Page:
IVP - Behind the Books - Three great recent Christmas books

December 17, 2012

Three great recent Christmas books

’Tis the season for Christmas readings. For the moment, let's leave aside justly revered classics like A Christmas Carol, by Charles Dickens, or A Child's Christmas in Wales, by Dylan Thomas. Here are three more recent Christmas books that have captured my heart because they capture the beauty of Christmas.

Here's my (very) short list of new Christmas classics. (None of these is from IVP, by the way, though I do like our new Gospel of Christmas for grown-ups, too. I'm just raving about these others because I'm in the Christmas spirit.)

1. Great Joy by Kate DiCamillo, illus. Bagram Ibatoulline

Great Joy

We've been reading this in our family for five years or so, and I can hardly read it aloud without choking up (which is always a good sign). As in the 1965 video, A Charlie Brown Christmas, the pay-off lines in DiCamillo's book are straight out of the Bible, but they're not a glib bumper sticker of "the reason for the season." As with Linus Van Pelt, little Frances delivers Scripture on stage for a Christmas pageant, but only after establishing a context that proves its power. (I'm choking up again right now, just writing about it.)

2. The Christmas Miracle of Jonathan Toomey by Susan Wojciechowski, illus. P. J. Lynch

The Christmas Miracle of Jonathan Toomey

I guess this one is nearly 20 years old now, but may I still include it among my "recent" favorites? A little boy wants not only a crèche to replace a lost family heirloom, but he longs for lessons from the best woodcarver in the valley. The title character is a different kind of Scrooge, and Jonathan Toomey's deliverance from Christmas skepticism relies less on dei ex machina than Scrooge's — and is therefore perhaps even more meaningful. (Not knocking Dickens, though.)

By the way, has anyone seen the movie of this? I haven't. Even if they did a great job, you're going to want to read the book.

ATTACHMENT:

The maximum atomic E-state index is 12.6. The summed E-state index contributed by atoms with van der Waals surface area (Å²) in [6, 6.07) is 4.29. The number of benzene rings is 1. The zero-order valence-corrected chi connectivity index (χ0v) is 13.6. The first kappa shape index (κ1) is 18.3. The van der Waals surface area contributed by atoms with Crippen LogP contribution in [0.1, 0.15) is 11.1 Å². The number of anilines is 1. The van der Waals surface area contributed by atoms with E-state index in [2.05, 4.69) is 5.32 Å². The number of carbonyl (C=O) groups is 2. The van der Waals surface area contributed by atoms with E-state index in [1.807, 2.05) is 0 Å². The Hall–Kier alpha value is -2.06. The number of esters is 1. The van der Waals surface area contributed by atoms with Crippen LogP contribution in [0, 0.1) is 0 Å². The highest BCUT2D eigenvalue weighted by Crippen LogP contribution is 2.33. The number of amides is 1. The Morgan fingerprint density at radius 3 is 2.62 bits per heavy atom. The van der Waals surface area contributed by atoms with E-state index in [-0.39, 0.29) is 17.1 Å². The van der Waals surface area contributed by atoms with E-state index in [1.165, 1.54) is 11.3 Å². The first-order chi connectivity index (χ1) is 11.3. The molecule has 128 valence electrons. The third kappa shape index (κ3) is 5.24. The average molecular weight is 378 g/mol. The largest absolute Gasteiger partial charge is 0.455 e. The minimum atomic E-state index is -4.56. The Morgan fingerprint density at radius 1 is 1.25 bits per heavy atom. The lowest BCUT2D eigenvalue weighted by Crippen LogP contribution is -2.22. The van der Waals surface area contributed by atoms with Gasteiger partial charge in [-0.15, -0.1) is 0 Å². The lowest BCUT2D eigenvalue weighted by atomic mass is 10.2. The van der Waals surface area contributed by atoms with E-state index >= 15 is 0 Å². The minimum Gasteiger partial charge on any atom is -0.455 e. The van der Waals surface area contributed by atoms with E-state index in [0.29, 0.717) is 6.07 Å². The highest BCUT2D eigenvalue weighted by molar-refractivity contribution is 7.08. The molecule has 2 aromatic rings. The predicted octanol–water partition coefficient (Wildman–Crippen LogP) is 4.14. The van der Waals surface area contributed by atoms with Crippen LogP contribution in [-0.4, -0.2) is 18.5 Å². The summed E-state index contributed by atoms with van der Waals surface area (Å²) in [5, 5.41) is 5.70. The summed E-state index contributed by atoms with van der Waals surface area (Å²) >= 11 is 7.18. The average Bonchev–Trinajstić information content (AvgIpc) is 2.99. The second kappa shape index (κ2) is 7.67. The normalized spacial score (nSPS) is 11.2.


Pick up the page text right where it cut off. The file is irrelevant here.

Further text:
3. Christmas Cookies by Amy Krouse Rosenthal, illus. Jane Dyer

Christmas Cookies

My third recommendation is way less serious than the others, but I love it (and it fits here at "Behind the Books") because it's all about vocabulary. Yes, there's a narrative about cookie-baking woven throughout, but each page also takes a "big word" — like tradition or disappointed — and sets it in terms of the unfolding story so kids can understand it better. This book has helped our girls grow in love not only for Christmas cookie traditions, but also for Christmas books and language.

And that's one very important role for Christmas books to play. As we welcome great books into the days of Advent, they bring us tidings of great joy!

Posted by Jon Boyd at December 17, 2012 8:03 AM Bookmark and Share

Comments

Thanks for this, friends. Kind of you to celebrate other publisher's work. Yay.

We knew Susan W back when she lived near us, and had the great privilege of hosting one of her first book readings. We had a sheet tacked up so she could show slides of the artwork -- and told us very moving stories of how the collaboration with the legendary Irish illustrator came about. Just lovely stuff, so well done.

Comment by: Byron Borger at December 17, 2012 12:43 PM

That's cool, Byron! Isn't it a beautiful book, both words and paintings? It's remarkable how the watercolors do such a good job conveying the very different art form of woodcarving they portray. Thanks for sharing the story!

Comment by: Jon at December 17, 2012 1:21 PM

I really get choked up by Truman Capote's A Chrisrmas Story. Two misfit characters, a little boy and a not=all-there older relative are thrown together away from home at Christmas time and become friends by default. They literally cook up a scheme to bake traditional fruitcakes to send out as Christmas gifts. They scrounge the ingredients and manage to achieve their goal, all the while realizing that their futures are in question. The juxtaposition of their self-awareness with their carefree, fun-filled time together is poignant, universal in nature and gets to my heart every time.

Comment by: vicki nowicki at December 18, 2012 12:46 PM

Thanks for the Truman Capote recommendation, Vicki! I've never read that, but I'm tracking it down. I believe the title is "A Christmas Memory," by the way; does that sound right?

Comment by: Jon at December 18, 2012 3:36 PM

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